Monday 3rd June 2013
Irish savers facing rate cuts of up to 40% in State schemes
Irish state savings schemes will be hit by huge cuts in interest rates after banks put pressure on the Government to lower them.
Tens of thousands of savers flocked to the State schemes in recent years after mistrust of the banks grew, and an average of €1bn is now invested in such products each year.
But while savers who have already bought into schemes will continue to enjoy their agreed interest rates, future investors will be sold products at a lower interest rate from today, meaning a lower return on their money.
The National Treasury Management Agency (NTMA), which manages the country’s borrowings, is cutting the interest paid on products it sells through An Post by more than 40pc in some cases.
Although the schemes generally involve long investment periods such as five and 10 years, they were attractive to savers who have come to distrust main street banks.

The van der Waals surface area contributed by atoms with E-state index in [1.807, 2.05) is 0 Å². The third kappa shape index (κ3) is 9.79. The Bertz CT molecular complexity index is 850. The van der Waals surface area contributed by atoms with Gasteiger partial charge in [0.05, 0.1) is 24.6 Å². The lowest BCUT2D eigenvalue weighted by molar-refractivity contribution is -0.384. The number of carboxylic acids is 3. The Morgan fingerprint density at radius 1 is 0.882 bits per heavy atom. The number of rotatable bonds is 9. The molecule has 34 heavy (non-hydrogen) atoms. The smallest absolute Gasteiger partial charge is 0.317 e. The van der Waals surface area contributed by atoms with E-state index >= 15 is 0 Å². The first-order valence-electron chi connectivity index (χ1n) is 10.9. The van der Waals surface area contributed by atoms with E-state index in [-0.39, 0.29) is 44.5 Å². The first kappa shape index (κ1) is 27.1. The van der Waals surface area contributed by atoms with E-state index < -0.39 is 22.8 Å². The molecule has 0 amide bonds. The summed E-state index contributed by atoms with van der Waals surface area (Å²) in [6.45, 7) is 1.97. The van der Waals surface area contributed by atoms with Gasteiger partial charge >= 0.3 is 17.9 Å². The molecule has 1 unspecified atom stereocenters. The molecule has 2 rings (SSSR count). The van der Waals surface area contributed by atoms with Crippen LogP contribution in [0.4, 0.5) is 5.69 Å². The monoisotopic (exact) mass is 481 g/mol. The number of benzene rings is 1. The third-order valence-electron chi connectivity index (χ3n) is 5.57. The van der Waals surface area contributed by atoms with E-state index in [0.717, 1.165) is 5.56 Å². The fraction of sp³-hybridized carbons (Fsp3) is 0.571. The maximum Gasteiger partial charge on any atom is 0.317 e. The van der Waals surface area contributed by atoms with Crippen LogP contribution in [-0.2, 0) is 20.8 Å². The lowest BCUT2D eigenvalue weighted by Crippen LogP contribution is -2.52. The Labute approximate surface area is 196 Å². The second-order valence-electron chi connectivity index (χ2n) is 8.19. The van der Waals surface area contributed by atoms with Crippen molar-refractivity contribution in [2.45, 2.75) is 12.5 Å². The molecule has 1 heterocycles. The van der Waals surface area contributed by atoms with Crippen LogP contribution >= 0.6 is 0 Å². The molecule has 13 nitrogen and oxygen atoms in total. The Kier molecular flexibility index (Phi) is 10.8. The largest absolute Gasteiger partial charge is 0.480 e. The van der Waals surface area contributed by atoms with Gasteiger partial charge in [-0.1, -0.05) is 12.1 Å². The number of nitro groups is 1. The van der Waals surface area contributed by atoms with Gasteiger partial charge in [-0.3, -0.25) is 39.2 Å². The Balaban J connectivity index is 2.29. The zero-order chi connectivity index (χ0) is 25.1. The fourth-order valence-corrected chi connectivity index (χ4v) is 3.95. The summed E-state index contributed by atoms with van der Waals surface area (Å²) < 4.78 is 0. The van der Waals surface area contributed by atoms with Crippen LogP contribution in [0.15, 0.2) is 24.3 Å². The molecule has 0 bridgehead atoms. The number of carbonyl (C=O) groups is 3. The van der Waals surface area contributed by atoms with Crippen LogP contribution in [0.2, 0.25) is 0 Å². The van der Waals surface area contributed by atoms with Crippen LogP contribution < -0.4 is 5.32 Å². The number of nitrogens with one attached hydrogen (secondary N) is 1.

The new lower rates will only affect new savings products sold through An Post.
Following the changes, someone investing €10,000 in a five-year bond will earn €1,110 compared with €1,500 before.
Investing €10,000 in a 10-year bond will bring interest of €3,500 instead of €4,500.
Simon Moynihan – of financial website Bonkers.ie – said while the latest cuts are comparable to the declines this year in the rates offered by retail banks, there are now few attractive savings options for consumers.
The European Central Bank has reduced its key lending rate to an all-time low of 0.5pc, but the scale of the cuts being introduced by the NTMA are certain to catch savers by surprise.